But in reading about the fall of Border’s (it may be nearing the end…), I was reminded of a story told by David Halberstam years ago.
First, Borders. In What Went Wrong at Borders by Peter Osnos at the Atlantic site (read it here), Mr. Osnos closes with this:
Len Riggio, Jeff Bezos of Amazon, and the successful independent proprietors, whatever their other business virtues and flaws, really have a deep attachment to books and the people who read them. But when Borders expanded, they brought in executives from supermarkets and department stores (all of whom insisted they were readers), and the result was a shuffle of titles and more downsizing against a backdrop of financial engineering, which only seemed to make matters worse. Ultimately, a successful bookstore, on any scale, depends on a specific understanding of how to make the most of the outpouring of books and the digital transformation that will attract readers. Whatever else Borders does in the months ahead, it needs to recover its belief that real book-selling is an art (with all the peculiarities that entails), as well as a viable business.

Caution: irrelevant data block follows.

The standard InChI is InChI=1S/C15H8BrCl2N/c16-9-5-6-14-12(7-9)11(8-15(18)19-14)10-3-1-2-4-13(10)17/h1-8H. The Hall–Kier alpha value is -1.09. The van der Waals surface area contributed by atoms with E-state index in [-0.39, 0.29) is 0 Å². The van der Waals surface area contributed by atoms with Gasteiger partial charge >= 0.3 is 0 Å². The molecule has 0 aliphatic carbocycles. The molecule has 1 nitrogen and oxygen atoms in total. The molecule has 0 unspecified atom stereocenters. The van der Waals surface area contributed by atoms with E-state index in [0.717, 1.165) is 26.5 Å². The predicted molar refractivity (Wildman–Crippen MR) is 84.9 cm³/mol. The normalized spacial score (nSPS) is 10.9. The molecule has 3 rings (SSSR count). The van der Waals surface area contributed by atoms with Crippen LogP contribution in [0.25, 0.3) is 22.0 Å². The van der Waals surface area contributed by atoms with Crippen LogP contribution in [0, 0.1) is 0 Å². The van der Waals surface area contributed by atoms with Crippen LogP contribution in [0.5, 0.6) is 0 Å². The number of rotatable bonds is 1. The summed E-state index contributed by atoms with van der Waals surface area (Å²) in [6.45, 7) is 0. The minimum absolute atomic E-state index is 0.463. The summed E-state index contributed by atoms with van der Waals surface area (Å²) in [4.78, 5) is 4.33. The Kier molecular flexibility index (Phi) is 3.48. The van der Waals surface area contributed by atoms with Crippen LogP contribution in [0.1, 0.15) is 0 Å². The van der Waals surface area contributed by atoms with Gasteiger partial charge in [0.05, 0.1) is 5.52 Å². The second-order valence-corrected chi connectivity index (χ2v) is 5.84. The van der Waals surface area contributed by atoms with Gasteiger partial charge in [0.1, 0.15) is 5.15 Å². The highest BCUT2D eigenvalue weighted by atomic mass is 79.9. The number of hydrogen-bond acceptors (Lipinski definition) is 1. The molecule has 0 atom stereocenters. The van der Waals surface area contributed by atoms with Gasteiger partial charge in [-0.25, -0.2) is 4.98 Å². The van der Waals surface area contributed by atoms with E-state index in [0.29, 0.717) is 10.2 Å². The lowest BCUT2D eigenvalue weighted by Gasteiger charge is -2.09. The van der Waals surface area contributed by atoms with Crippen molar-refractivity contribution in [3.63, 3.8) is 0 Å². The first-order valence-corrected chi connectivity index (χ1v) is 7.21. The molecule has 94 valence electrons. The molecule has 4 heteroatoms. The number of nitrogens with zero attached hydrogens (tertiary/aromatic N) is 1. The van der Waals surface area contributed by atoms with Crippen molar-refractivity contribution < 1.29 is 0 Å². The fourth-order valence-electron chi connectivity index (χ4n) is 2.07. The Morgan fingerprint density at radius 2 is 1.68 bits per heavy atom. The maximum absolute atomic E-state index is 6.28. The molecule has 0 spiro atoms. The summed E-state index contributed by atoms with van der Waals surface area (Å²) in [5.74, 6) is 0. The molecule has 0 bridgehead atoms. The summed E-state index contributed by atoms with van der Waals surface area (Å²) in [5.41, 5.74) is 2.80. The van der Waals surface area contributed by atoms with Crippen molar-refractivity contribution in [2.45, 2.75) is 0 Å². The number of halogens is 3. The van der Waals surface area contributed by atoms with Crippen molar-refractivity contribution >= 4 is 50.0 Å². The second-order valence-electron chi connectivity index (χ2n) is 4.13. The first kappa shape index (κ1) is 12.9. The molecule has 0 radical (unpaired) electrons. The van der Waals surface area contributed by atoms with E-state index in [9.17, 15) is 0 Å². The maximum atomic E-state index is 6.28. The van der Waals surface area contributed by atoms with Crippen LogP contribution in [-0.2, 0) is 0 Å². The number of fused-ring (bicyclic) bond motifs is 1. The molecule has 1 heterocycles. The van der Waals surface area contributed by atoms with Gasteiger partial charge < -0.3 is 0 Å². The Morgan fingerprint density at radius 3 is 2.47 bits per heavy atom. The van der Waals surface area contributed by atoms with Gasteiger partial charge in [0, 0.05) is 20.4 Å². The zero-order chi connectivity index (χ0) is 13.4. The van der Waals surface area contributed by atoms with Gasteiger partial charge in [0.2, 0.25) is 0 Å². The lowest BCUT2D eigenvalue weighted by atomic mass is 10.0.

It’s such a subtle point, yet so clear – it simply seems like really obvious common sense. If you want to succeed in the book business, it might help if you love books. A supermarket and department store expert may know a lot about a lot of other stuff, including management and sales – but he/she may not love books.
I confess — I think I would love working in a book store. I would walk the aisles during my breaks, and always spend every available dollar buying as many books as I could afford (and probably quite a few I could not afford). Walking up and down the aisles of supermarkets or department stores just does not have the same allure to this book lover (although, I might like to sample a whole lot of Häagen-Dazs – better keep me away from there!)